5 Essential Steps to Rebound from Rejection

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This is Part Three in a series on Overcoming Rejection. Click here for Part One and Part Two.


You were turned down for a date; your boss shot down your proposal; you were never invited back for a second interview; or maybe you were dealt another rejection. What do you do now, especially if rejection stings you more than most people? Follow these five steps to bounce back from rejection.

  1. Take time to heal.
    Rejection stings, even for the strongest of us. We want to either erase it from our memory or analyze it to death. As I mentioned in a post about
    The Number One Mistake in Dealing with Rejection, analyzing your feelings is good but not when you’re an emotional wreck. Research has found that being good at delaying gratification can help people who are sensitive to rejection. One way to delay gratification is to take time away from a hurtful situation, at least until your head clears. This could be a few minutes but more likely a few hours or days. Once you’re feeling calmer, come back and start to figure out what went wrong.
  2. Acknowledge your emotion.
    Amy Morin, author of
    13 Things Mentally Strong People Don’t Do, points out that people who are mentally tough acknowledge their emotions. If you’re sensitive to rejection, you also need to acknowledge your feelings, whether you’re angry, upset, or depressed. That is different than just stewing in hurt and making blanket negative statements, like “Everyone hates me!” or “I’m so stupid!” Understanding your emotions can allow you to start to deal with them more effectively. Look beyond over-generalized negative self-talk and understand how you feel.
  3. Remember no one can reject you without your consent.
    As I discussed in my post on
    Overcoming Rejection: 5 Inspiring Lessons from Famous Women, the most damming effects of rejection come from rejecting ourselves. You have the power to change that and to decide whether you internalize negative feedback and criticism. Rejection doesn’t have to mean we are fatally flawed.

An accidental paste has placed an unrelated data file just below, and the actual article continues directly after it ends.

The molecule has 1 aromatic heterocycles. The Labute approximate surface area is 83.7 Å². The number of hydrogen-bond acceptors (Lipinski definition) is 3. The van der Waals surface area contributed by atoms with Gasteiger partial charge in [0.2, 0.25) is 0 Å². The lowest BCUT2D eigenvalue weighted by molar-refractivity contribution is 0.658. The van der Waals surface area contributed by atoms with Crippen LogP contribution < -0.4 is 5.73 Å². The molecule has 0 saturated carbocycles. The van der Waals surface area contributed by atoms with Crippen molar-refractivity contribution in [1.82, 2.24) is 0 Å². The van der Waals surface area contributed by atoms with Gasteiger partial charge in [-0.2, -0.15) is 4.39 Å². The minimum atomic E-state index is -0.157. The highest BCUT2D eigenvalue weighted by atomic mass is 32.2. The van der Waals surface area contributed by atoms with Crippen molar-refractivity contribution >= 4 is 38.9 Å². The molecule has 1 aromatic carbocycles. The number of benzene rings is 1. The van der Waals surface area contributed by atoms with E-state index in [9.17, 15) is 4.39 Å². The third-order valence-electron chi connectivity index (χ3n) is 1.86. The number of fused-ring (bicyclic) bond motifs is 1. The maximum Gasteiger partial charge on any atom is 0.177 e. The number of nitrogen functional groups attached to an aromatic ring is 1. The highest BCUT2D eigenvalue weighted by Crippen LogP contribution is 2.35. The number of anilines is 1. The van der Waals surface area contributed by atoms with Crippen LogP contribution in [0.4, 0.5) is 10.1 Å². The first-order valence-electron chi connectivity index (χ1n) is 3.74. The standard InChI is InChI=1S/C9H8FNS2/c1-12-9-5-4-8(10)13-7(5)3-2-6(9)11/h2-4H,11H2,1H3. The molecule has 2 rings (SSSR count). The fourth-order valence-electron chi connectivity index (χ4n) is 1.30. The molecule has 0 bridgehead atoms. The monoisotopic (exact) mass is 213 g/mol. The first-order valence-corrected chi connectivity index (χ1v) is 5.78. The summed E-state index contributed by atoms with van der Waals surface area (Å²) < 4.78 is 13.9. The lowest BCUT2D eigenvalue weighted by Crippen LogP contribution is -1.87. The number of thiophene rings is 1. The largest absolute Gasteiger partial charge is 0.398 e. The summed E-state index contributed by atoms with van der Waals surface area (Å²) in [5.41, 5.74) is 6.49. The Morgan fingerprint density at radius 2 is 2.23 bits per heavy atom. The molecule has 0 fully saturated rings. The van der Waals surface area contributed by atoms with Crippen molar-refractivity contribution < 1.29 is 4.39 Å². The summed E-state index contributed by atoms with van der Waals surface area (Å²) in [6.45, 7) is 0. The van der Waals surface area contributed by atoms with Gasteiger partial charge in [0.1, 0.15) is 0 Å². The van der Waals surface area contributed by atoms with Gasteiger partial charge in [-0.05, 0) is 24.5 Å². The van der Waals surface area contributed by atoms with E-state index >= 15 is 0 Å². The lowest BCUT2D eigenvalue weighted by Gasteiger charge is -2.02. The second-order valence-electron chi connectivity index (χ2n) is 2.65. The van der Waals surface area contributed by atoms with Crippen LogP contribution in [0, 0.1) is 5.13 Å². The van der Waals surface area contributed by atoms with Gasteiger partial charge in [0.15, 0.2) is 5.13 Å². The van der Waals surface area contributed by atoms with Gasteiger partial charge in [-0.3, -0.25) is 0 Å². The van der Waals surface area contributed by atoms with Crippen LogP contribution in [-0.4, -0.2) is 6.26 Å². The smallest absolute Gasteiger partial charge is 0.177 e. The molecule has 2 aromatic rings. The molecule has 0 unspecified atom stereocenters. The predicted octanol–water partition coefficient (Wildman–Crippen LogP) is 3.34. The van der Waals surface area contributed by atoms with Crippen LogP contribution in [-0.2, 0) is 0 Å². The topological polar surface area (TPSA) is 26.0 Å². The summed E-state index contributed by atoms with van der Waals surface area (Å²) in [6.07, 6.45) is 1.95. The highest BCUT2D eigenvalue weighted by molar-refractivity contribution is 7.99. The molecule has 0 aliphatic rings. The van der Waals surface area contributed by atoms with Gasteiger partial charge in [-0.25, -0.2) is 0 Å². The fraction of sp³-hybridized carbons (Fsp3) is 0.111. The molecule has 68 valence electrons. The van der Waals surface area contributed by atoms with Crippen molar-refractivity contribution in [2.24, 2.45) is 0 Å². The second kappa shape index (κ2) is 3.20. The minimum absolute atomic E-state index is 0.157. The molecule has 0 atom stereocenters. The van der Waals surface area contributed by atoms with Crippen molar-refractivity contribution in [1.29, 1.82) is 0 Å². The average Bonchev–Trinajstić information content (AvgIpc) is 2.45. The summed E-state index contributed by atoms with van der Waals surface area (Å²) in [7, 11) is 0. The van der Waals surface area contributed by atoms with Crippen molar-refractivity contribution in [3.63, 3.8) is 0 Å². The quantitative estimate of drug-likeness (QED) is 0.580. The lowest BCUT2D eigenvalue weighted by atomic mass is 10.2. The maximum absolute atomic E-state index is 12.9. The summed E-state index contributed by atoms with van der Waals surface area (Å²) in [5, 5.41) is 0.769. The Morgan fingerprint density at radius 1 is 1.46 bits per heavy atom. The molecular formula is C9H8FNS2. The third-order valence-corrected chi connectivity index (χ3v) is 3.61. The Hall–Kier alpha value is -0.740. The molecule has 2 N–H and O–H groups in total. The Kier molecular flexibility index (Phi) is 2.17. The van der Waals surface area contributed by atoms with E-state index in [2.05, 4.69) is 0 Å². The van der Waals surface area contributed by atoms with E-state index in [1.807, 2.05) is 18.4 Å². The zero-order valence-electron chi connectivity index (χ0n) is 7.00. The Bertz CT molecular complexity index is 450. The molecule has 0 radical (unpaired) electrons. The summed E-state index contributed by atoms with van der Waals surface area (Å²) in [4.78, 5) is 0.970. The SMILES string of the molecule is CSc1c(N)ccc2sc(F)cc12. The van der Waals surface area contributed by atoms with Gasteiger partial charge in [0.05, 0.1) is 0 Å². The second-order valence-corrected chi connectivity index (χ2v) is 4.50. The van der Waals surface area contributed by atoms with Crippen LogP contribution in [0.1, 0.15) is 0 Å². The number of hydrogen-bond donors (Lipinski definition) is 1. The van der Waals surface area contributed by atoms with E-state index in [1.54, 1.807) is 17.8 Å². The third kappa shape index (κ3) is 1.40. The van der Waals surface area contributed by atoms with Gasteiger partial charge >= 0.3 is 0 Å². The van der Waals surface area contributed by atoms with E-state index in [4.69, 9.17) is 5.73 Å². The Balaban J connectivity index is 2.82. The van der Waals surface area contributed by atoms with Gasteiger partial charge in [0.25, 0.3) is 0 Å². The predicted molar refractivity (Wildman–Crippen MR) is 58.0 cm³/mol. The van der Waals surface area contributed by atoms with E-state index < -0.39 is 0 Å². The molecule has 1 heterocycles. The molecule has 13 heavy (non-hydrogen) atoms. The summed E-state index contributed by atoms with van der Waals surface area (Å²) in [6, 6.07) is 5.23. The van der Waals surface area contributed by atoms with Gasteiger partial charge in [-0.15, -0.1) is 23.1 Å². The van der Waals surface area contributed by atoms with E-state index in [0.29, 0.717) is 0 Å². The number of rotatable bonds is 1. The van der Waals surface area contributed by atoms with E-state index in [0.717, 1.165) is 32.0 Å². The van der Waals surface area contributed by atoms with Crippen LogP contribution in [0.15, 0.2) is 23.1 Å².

4. Put away the crystal ball.
    Many studies of rejection sensitive people find that they anticipate rejection and act in ways that make them feel rejected. For example,
    one study found that people sensitive to rejection tended to break up with their partners after conflict, while those low in rejection sensitivity tended to stay together. How ironic that when we feel most vulnerable, we tend to reject others preemptively. This doesn’t mean we’re bad people for being sensitive but be aware of whether you are seeing rejection as inevitable. Try to become more aware of this tendency and recognize that your fears are going to anticipate the worst. If possible, try to think of other alternatives to a situation — not just the bad ones.
  5. Practice self-compassion.
    Loving kindness, also called Metta, is a way to practice self-compassion. Self-compassion is hard for people who are sensitive to rejection but it is a much-needed medicine. Why do we fear rejection? Because we feel vulnerable and flawed. If we learn to love ourselves and have compassion for others, we can heal those pains. The best part is that you don’t have to wait for rejection to develop self-compassion. You can practice
    the loving kindness meditation a few minutes every day and start building more self-acceptance.

These five steps aren’t a cure for the pain of rejection but they will strengthen your ability to rebound from it and to see it in a different light. As you practice them, you’ll find that you have more control over how you feel and eventually learn to let go of rejection.

References

Ayduk, O., Mendoza-Denton, R., Mischel, W., Downey, G., Peake, P. K., & Rodriguez, M. (2000). Regulating the interpersonal self: strategic self-regulation for coping with rejection sensitivity. Journal of personality and social psychology79(5), 776.

Downey, G., Freitas, A. L., Michaelis, B., & Khouri, H. (1998). The self-fulfilling prophecy in close relationships: rejection sensitivity and rejection by romantic partners. Journal of personality and social psychology75(2), 545.

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